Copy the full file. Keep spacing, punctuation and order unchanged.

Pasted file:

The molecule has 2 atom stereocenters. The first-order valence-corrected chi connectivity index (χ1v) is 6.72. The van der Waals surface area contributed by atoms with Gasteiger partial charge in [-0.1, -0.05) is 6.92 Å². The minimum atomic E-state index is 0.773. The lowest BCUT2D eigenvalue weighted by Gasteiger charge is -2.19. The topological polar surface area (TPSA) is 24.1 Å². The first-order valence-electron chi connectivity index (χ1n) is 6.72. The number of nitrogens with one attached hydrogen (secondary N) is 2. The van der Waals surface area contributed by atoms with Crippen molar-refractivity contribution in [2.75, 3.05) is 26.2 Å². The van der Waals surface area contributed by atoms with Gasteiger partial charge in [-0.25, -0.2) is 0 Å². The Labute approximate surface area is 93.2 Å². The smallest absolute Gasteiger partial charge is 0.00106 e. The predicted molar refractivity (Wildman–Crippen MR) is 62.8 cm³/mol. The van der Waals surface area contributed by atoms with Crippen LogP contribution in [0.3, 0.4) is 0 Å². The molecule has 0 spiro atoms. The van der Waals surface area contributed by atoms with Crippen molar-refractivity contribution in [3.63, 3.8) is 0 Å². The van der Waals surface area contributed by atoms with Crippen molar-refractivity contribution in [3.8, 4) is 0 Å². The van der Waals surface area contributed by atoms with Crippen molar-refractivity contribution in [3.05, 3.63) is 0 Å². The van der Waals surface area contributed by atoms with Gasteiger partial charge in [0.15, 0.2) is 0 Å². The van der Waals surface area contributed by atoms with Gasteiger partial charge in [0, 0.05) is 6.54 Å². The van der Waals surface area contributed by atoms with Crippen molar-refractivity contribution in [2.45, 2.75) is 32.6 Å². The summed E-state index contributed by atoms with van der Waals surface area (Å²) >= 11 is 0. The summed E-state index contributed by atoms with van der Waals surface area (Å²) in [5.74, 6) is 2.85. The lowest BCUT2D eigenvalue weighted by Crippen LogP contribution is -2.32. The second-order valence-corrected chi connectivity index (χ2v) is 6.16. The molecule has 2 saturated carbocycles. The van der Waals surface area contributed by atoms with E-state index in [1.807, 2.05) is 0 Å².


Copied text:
The molecule has 2 atom stereocenters. The first-order valence-corrected chi connectivity index (χ1v) is 6.72. The van der Waals surface area contributed by atoms with Gasteiger partial charge in [-0.1, -0.05) is 6.92 Å². The minimum atomic E-state index is 0.773. The lowest BCUT2D eigenvalue weighted by Gasteiger charge is -2.19. The topological polar surface area (TPSA) is 24.1 Å². The first-order valence-electron chi connectivity index (χ1n) is 6.72. The number of nitrogens with one attached hydrogen (secondary N) is 2. The van der Waals surface area contributed by atoms with Crippen molar-refractivity contribution in [2.75, 3.05) is 26.2 Å². The van der Waals surface area contributed by atoms with Gasteiger partial charge in [-0.25, -0.2) is 0 Å². The Labute approximate surface area is 93.2 Å². The smallest absolute Gasteiger partial charge is 0.00106 e. The predicted molar refractivity (Wildman–Crippen MR) is 62.8 cm³/mol. The van der Waals surface area contributed by atoms with Crippen LogP contribution in [0.3, 0.4) is 0 Å². The molecule has 0 spiro atoms. The van der Waals surface area contributed by atoms with Crippen molar-refractivity contribution in [3.63, 3.8) is 0 Å². The van der Waals surface area contributed by atoms with Crippen molar-refractivity contribution in [3.8, 4) is 0 Å². The van der Waals surface area contributed by atoms with Crippen molar-refractivity contribution in [3.05, 3.63) is 0 Å². The van der Waals surface area contributed by atoms with Gasteiger partial charge in [0.15, 0.2) is 0 Å². The van der Waals surface area contributed by atoms with Gasteiger partial charge in [0, 0.05) is 6.54 Å². The van der Waals surface area contributed by atoms with Crippen molar-refractivity contribution in [2.45, 2.75) is 32.6 Å². The summed E-state index contributed by atoms with van der Waals surface area (Å²) >= 11 is 0. The summed E-state index contributed by atoms with van der Waals surface area (Å²) in [5.74, 6) is 2.85. The lowest BCUT2D eigenvalue weighted by Crippen LogP contribution is -2.32. The second-order valence-corrected chi connectivity index (χ2v) is 6.16. The molecule has 2 saturated carbocycles. The van der Waals surface area contributed by atoms with E-state index in [1.807, 2.05) is 0 Å².